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High school basketball: Jordan Davis has what Badgers need
UNIVERSITY OF WISCONSIN-MADISON

High school basketball: Jordan Davis has what Badgers need

From the Super seniors: 8 La Crosse area high school athletes who received Division I basketball scholarships series
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There are plenty of times in sports where statistics don’t accurately tell the story.

In fact, there aren’t always statistics available to portray to value of a player to his or her team.

Take Central High School senior Jordan Davis as an example. Sure, his reputation stretches back a decade, and his career with the Red Raiders backed up the hype.

But when you think about future Big Ten Conference players or any Division I recruit, really, you think about dominant performances. You think of 40-point games and highlight-reel plays like the ones his brother, Johnny, makes on a regular basis.

There are plenty reasons that Jordan will join Johnny at the University of Wisconsin at some point this summer, and they mostly concern things that don’t show up in box scores.

“You know, one of the things I always told (Wisconsin coach Greg) Gard is that he is ready to defend on that level now,” Central coach Todd Fergot said of the 6-foot-4 Davis. “With the schedule we have played the last couple of years and going against players who will be at places like Ohio State and Illinois next year, I have to say he always stayed in front of them. He’s that good of a defender.”

Davis is also far from a being some kind of one-trick pony.

He can shoot, he can rebound, he can run an offense, and he rarely makes unforced mistakes. The kid is an all-round talent who certainly could have played Division I football as a wide receiver had he not suffered a couple of season-ending injuries.

The fact that he continued to get better as a basketball player while spending significant time on the shelf also speaks volumes to the kind of dedication that will help Davis succeed on the next level.

Athleticism, an aggressive approach and natural ability will, too, and Davis has all of those things to spare. He’s trying to put it together now so he is ready to show the Badgers what they want to see when he arrives in Madison.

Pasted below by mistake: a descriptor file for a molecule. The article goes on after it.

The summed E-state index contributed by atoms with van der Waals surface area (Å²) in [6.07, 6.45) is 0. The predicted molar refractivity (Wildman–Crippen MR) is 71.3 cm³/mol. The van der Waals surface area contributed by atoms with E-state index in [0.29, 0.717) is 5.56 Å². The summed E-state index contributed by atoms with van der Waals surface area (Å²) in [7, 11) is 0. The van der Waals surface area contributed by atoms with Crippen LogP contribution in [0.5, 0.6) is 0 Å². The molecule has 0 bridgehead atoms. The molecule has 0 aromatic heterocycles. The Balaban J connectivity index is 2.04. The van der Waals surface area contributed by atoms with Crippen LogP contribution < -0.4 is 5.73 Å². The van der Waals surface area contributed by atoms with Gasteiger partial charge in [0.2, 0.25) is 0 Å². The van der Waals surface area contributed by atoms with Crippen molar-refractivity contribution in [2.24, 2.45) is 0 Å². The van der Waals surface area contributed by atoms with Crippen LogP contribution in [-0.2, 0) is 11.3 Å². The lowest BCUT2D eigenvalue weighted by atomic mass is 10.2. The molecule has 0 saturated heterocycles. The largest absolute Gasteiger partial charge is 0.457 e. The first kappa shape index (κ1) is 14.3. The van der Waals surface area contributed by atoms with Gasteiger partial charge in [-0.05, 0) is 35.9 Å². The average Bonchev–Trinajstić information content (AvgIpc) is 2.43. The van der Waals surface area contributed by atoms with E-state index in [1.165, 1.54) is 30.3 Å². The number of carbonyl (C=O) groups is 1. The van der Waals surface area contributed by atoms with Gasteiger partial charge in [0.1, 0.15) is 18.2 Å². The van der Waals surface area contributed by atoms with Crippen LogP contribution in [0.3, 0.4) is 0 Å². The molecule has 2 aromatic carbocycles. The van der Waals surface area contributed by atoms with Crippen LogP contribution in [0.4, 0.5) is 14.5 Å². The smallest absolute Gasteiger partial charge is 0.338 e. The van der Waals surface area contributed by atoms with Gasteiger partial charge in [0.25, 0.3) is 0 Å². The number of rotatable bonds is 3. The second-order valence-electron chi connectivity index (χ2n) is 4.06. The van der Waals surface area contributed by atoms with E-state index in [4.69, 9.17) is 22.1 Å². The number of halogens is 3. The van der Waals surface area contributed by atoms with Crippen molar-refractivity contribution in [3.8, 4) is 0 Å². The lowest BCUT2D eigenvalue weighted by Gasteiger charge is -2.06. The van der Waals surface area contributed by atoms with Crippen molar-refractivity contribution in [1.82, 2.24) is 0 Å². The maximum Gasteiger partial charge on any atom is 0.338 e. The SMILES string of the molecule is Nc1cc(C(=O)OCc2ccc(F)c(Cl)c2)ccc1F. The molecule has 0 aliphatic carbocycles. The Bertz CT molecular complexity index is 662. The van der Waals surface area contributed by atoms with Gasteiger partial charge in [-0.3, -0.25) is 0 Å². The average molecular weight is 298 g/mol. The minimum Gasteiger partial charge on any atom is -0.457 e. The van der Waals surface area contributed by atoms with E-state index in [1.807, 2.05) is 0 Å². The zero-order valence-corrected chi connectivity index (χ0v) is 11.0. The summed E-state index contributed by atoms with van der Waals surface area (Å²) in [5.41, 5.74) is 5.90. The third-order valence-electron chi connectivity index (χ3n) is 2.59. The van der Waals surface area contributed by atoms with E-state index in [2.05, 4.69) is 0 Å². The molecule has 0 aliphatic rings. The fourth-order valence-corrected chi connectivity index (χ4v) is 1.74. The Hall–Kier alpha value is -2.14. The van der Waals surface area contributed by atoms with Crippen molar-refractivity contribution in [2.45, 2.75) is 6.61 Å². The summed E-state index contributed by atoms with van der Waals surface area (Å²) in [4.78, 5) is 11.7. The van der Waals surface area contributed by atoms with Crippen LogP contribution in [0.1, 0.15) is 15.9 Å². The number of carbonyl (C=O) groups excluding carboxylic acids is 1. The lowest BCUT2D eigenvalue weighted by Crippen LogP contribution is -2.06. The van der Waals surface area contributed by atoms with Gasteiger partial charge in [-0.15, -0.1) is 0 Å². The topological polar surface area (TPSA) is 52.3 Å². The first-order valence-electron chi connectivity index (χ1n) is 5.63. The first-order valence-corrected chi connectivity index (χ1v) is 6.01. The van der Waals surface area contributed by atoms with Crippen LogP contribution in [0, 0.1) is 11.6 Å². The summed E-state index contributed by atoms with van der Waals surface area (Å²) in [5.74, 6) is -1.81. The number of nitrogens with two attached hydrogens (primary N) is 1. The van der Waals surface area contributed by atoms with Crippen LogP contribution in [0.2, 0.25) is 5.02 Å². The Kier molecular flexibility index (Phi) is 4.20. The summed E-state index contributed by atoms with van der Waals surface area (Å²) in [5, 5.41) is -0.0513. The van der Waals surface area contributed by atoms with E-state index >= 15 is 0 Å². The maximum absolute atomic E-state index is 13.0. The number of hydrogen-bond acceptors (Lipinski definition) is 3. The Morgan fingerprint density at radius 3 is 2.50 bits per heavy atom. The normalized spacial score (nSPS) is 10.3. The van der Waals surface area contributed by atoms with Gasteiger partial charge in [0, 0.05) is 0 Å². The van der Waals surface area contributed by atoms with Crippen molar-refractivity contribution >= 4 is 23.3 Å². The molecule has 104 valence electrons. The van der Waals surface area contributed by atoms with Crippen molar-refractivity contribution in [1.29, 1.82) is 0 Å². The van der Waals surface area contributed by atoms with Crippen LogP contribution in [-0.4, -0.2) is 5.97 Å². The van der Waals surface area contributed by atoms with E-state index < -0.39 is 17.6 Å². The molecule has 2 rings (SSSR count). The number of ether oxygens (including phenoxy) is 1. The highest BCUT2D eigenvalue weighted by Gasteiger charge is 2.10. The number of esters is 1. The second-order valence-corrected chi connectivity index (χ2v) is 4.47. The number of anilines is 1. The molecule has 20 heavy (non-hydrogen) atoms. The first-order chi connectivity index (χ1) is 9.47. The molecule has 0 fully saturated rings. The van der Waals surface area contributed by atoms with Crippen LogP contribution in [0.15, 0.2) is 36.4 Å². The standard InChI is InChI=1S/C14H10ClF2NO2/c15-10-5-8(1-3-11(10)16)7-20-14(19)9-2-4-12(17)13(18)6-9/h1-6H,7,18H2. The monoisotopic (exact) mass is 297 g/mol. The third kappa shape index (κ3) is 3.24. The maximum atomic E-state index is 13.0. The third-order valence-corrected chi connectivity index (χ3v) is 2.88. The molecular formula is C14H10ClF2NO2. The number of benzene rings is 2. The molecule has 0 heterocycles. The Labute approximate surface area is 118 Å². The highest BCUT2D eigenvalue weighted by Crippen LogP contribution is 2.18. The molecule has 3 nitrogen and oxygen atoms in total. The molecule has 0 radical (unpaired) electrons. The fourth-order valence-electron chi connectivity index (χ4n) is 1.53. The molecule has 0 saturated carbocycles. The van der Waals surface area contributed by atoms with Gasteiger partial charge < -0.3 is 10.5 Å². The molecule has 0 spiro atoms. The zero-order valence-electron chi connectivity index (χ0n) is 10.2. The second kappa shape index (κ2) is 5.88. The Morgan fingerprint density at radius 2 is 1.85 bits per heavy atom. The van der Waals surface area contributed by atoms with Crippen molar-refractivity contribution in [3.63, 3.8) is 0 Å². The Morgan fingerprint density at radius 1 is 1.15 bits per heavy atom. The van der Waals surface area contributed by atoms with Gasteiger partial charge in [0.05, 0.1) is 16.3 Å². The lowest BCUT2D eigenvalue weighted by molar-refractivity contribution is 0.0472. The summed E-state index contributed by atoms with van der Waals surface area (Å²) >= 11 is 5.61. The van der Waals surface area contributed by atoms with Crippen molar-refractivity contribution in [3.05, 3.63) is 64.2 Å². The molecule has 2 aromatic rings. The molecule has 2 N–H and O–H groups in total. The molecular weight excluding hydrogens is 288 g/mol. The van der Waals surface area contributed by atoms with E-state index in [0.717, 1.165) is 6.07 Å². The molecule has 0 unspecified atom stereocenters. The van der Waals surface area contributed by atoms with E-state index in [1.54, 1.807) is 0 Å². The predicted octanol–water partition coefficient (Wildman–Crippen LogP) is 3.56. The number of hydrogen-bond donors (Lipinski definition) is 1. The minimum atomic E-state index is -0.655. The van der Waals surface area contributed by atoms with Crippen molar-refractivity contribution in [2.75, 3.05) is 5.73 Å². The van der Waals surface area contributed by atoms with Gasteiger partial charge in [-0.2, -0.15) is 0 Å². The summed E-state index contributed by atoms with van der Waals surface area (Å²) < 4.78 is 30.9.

His days at home have included a lot of weightlifting and basketball at the hoop behind his house. A stronger Davis with an even more fine-tuned shot is exactly what Wisconsin would love to see.

“We haven’t talked a lot over the quarantine, but I know they are looking for defense from me for sure, and I like to defend” Davis said. “I also think I can help with my 3-point shooting because I think I’m pretty good at it.”

Davis averaged 12.3 points, 5.5 rebounds and 3.7 assists per game as a senior. He shot 33.3 percent (34-for-102) from the 3-point line and 45.2 percent overall to help the Red Raiders complete a 20-5 season that included a second-place finish to Onalaska in the MVC.

While Central was swept by the Hilltoppers in the regular season, it rebounded to knock top-ranked Onalaska out of the sectional tournament with a 55-40 semifinal victory at UW-La Crosse.

The Red Raiders never got to play Hortonville for the chance to advance to a fifth consecutive WIAA Division 2 state tournament due to the coronavirus pandemic, and Davis said that lost opportunity still smarts.

“They beat us at our place and their place,” Davis said of the Hilltoppers, who had their last four seasons ended by the Red Raiders. “It was nice to get command of that again, and that felt good.

“We didn’t get the chance we wanted to win a state championship, but it was satisfying to be able to beat them.”

And Davis, who finished his high school career with 1,101 points, 470 rebounds, 270 assists and 187 steals, may have played his role with Central to perfection during his last game.

Fergot said he didn’t anticipate Davis running the offense as much as he did as a senior. With Noah Parcher around the previous three seasons, Davis was able to play shooting guard.

Fergot hoped that would be the case again, but Davis excelled at the extended opportunity to play the point.

“We had Brecken (Austin), and we thought Devon (Fielding) could come off the bench and play it a lot, too, but Jordan really took to it,” Fergot said. “We knew he would play there some, but he just got better and better at it.

“I thought he played a whale of a game when we beat Onalaska in the tournament. He only had four points, but that was him saying I’m going to be the distributor and get the ball to the hot hand. We really saw an evolution of Jordan, even just considering his senior year.”

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